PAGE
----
Sunday, January 06, 2013

Egging Them On

The Big Bang Theory had a new episode on Thursday that I got to watch on Thursday, as NBC was still in reruns (and the lack of competition made BBT bigger than ever). It was entitled "The Egg Salad Equivalency." Sheldon is unhappy with his assistant asking Leonard out--and thus not concentrating on his own needs-- so has a talk with her regarding how to deal with her sexual urges, after which she files a complaint.  Sheldon only gets in deeper trouble in his meeting at Human Resources, and soon has his three male friends in trouble as well.

Oliver Sava at the A.V. Club gives it an A. It was a pretty good episode, but I don't see it the same way as Sava. Here's his opening paragraph:

Sheldon Cooper is not a good person. He treats people like shit and expects them to worship him for it, and when they don’t, he responds with aggression, rather than trying to understand conflicting points of view. What began as a lovably aloof and pleasantly awkward character has become the major villain of this series, giving the rest of the cast something to fight against in order to move their characters forward. Sheldon is evolving too, but he’s just turning into an even bigger asshole. This week, he gets what’s been a long time coming when his assistant Alex goes to the university’s Human Resources department after a particularly cringe-worthy discussion with her boss, pitting Sheldon against guest star Regina King in a hilarious verbal face-off.

Sheldon Cooper is not the villain of the show.  The show has no villains.  Yes, by conventional standards he treats people horribly, but he's done this from the start--in real life, it's doubtful he'd be able to keep any friends.  But his saving grace, in addition to being the funniest character, is that he's essentially clueless.  He's hopelessly arrogant and high-handed, but honestly doesn't know what he's doing. So we forgive him, and presumably that's why the characters do on the show as well.

But my bigger disagreement is Sheldon finally gets what's coming.  As Sava adds later:

The great thing about this episode is that it forces Sheldon to deal with a figure who not only has power over him, but isn’t willing to put up with any of his bullshit. Regina King is perfectly cast as Jeanine, consistently shooting down Sheldon with just a glance, and it’s oh-so-refreshing to see him put in his place.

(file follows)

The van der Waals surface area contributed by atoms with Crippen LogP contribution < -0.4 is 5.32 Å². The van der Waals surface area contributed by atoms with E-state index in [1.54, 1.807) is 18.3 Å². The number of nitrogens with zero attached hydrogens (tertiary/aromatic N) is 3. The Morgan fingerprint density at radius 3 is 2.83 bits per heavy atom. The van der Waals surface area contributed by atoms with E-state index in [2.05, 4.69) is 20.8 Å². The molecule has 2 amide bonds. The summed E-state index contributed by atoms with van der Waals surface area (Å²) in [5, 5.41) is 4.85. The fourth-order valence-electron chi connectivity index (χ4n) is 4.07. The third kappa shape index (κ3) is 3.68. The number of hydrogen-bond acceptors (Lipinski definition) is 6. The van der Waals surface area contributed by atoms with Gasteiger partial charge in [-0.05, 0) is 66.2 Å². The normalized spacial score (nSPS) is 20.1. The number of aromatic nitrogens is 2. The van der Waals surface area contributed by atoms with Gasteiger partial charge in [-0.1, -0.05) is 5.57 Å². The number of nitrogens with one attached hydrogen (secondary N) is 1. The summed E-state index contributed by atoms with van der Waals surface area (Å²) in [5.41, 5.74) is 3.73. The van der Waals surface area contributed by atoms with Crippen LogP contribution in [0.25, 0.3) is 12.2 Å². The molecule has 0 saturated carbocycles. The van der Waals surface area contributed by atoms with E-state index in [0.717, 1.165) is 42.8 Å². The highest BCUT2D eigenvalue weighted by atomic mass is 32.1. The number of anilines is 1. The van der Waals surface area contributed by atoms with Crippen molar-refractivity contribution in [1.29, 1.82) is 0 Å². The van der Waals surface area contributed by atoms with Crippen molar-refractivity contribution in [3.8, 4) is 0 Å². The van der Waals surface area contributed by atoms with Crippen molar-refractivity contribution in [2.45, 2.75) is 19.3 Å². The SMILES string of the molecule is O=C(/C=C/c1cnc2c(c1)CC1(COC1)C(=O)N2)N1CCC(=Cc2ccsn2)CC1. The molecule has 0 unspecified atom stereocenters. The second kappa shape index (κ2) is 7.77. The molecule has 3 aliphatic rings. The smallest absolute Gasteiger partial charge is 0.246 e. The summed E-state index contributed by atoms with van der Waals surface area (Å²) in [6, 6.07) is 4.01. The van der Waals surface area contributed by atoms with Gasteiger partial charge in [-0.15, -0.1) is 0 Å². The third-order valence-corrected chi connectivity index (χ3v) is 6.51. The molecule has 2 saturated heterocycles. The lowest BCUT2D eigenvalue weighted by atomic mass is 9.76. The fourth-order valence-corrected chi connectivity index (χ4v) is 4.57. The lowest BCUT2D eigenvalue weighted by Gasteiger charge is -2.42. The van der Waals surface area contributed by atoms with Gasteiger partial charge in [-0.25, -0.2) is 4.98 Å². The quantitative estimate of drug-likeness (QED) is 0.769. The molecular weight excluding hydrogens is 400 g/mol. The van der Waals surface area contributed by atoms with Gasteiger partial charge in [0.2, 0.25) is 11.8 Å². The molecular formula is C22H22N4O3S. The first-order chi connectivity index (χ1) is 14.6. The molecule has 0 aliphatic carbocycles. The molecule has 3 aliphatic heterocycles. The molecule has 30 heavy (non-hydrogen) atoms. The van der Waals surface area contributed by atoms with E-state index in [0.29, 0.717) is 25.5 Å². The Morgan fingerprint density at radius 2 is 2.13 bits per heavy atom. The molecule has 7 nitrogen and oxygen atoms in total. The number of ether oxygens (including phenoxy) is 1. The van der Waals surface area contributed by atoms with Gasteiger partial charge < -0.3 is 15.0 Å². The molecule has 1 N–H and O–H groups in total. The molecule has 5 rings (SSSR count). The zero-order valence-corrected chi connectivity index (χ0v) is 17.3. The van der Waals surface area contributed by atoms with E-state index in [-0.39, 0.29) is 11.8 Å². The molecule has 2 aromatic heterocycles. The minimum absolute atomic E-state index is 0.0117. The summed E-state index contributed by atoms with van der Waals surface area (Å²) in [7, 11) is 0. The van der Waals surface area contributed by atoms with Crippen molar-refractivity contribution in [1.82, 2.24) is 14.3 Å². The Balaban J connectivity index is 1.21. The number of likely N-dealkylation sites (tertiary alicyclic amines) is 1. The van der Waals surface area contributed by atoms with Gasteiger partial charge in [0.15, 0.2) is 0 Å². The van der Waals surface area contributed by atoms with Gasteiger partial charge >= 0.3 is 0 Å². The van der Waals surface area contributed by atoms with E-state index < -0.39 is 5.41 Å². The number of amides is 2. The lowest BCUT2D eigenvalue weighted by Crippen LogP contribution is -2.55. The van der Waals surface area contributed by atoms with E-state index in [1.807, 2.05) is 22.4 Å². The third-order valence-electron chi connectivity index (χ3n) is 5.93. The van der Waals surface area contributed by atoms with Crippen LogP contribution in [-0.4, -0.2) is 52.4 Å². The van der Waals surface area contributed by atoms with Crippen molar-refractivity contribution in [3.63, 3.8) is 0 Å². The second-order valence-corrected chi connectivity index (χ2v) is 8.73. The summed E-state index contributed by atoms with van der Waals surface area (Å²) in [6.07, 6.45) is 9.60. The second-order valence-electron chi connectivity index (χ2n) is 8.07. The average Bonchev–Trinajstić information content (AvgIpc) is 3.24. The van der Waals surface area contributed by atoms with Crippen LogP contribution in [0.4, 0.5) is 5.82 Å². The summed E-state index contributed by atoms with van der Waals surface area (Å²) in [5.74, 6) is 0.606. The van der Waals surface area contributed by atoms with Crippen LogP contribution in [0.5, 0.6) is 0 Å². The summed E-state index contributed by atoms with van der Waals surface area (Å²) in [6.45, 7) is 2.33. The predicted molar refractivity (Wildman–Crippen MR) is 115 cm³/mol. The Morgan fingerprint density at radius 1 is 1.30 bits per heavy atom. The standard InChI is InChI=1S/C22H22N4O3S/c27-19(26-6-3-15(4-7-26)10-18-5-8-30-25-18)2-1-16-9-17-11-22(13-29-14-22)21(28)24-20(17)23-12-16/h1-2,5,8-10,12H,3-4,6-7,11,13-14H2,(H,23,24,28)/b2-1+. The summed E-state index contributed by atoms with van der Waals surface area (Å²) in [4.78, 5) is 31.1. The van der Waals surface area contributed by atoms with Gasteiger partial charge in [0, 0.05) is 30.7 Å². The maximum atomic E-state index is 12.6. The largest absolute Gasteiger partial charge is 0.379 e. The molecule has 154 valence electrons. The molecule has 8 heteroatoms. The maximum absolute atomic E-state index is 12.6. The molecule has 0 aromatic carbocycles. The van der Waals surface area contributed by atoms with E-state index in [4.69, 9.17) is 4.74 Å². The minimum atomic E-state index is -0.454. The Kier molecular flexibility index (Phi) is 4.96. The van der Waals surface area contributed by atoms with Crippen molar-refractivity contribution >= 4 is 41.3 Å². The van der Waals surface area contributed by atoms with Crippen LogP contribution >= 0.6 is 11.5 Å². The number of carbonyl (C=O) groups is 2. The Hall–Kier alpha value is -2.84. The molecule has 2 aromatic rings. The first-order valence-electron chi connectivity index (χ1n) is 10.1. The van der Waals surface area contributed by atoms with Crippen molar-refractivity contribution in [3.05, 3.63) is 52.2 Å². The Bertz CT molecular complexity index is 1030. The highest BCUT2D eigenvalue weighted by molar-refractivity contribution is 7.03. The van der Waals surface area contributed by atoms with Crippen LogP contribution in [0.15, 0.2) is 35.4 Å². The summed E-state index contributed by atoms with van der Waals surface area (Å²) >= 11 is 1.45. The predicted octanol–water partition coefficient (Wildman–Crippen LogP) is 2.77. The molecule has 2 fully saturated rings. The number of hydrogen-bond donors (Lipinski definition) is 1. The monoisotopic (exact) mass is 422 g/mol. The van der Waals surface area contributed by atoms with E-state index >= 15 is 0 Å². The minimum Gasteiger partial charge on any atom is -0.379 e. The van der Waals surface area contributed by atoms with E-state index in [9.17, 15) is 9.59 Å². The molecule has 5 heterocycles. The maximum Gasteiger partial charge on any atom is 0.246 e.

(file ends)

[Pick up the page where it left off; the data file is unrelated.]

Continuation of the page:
No, this is what's frightening about the episode (and perhaps about the workplace in general).  Sitcoms regularly have comic exaggeration.  Half the stuff that's said in sitcom workplaces would have people brought up on charges. So building a plot around it actually hurts the reality of the show.

Sheldon was not making advances on his assistant, nor did he mean to make her feel uncomfortable. He was, in his selfish and socially clueless way, trying to help her.  He certainly wasn't treating her any differently from how he treats anyone anywhere. It's just we're so used to the modern regime that we don't bat an eye when people get in trouble for saying the wrong thing in the workplace.

Anyway, I didn't think Sheldon had anything coming to him--at least not any more than in numerous other episodes.  In fact, Sheldon's big mouth has gotten him into trouble before, but I don't wait around for episodes where people tell him off, much less one where his job is on the line because Sheldon is being Sheldon. (Actually, they've already had a plot where he lost his job because of what he said, so it's not like this was a long-awaited payoff.)

PS  One place where normal sexual harassment laws don't apply is in the writers' room at a sitcom.  I certainly agree with the court that comedy writers can't be worrying about what they say when they're brainstorming.  But if they did have to worry, I wonder if they'd have found Sheldon's plight so humorous.


Anonymous Anonymous said...

Wil Wheaton constantly puts Sheldon in his place and it was never oh so refreshing. Although I did like recharacterizing Wesley as a jerk

10:04 AM, January 06, 2013  
Blogger LAGuy said...

I like the Wheaton episodes.

In general, every now and then there's an episode where they put Sheldon in his place. This makes sense, dramatically and comedically. But having him before an official who can fire him for being himslef could be getting too close to reality for comfort.

11:59 AM, January 06, 2013  
Anonymous Denver Guy said...

Sheldon's mother puts him in hi place from time to time by treating him like a child. Penny gets to "win" over Sheldon once in a while, though lately, her character is disintigrating, in my opinion. This was the mistake, I believe in letting Leonard and Penny get together, break up and get back together to quickly (should have dragged it out longer, like Cheer's Sam and Diane). Penny is now in a position where she's insecure, even though she started out as the "normal person" dealing with the neurotics across the hall.

The best line in the last show was Leonard noting "don't say you're insecure, because that's my thing, and if you do it, i don't know what I bring to this relationship anymore." (or words to that effect - I thought it was a Woody Allenesque moment).

1:35 PM, January 07, 2013  

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